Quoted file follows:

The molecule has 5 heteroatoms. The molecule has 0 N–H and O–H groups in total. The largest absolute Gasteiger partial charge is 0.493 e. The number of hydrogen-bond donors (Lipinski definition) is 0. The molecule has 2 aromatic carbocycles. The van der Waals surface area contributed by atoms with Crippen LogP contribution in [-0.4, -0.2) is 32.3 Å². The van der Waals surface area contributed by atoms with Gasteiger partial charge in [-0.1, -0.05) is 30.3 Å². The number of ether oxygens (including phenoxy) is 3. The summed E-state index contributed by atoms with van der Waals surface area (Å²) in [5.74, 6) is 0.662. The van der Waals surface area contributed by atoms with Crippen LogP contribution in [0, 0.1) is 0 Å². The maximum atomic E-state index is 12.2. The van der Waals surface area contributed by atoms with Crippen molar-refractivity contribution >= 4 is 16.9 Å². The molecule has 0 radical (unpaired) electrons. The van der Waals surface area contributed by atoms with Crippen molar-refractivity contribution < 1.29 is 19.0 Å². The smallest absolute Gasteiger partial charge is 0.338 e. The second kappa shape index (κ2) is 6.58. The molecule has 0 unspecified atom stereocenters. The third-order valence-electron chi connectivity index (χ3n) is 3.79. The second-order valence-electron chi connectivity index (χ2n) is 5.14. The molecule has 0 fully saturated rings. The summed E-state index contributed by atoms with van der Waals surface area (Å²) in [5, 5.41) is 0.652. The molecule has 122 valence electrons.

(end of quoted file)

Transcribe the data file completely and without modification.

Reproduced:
The molecule has 5 heteroatoms. The molecule has 0 N–H and O–H groups in total. The largest absolute Gasteiger partial charge is 0.493 e. The number of hydrogen-bond donors (Lipinski definition) is 0. The molecule has 2 aromatic carbocycles. The van der Waals surface area contributed by atoms with Crippen LogP contribution in [-0.4, -0.2) is 32.3 Å². The van der Waals surface area contributed by atoms with Gasteiger partial charge in [-0.1, -0.05) is 30.3 Å². The number of ether oxygens (including phenoxy) is 3. The summed E-state index contributed by atoms with van der Waals surface area (Å²) in [5.74, 6) is 0.662. The van der Waals surface area contributed by atoms with Crippen LogP contribution in [0, 0.1) is 0 Å². The maximum atomic E-state index is 12.2. The van der Waals surface area contributed by atoms with Crippen molar-refractivity contribution >= 4 is 16.9 Å². The molecule has 0 radical (unpaired) electrons. The van der Waals surface area contributed by atoms with Crippen molar-refractivity contribution < 1.29 is 19.0 Å². The smallest absolute Gasteiger partial charge is 0.338 e. The second kappa shape index (κ2) is 6.58. The molecule has 0 unspecified atom stereocenters. The third-order valence-electron chi connectivity index (χ3n) is 3.79. The second-order valence-electron chi connectivity index (χ2n) is 5.14. The molecule has 0 fully saturated rings. The summed E-state index contributed by atoms with van der Waals surface area (Å²) in [5, 5.41) is 0.652. The molecule has 122 valence electrons.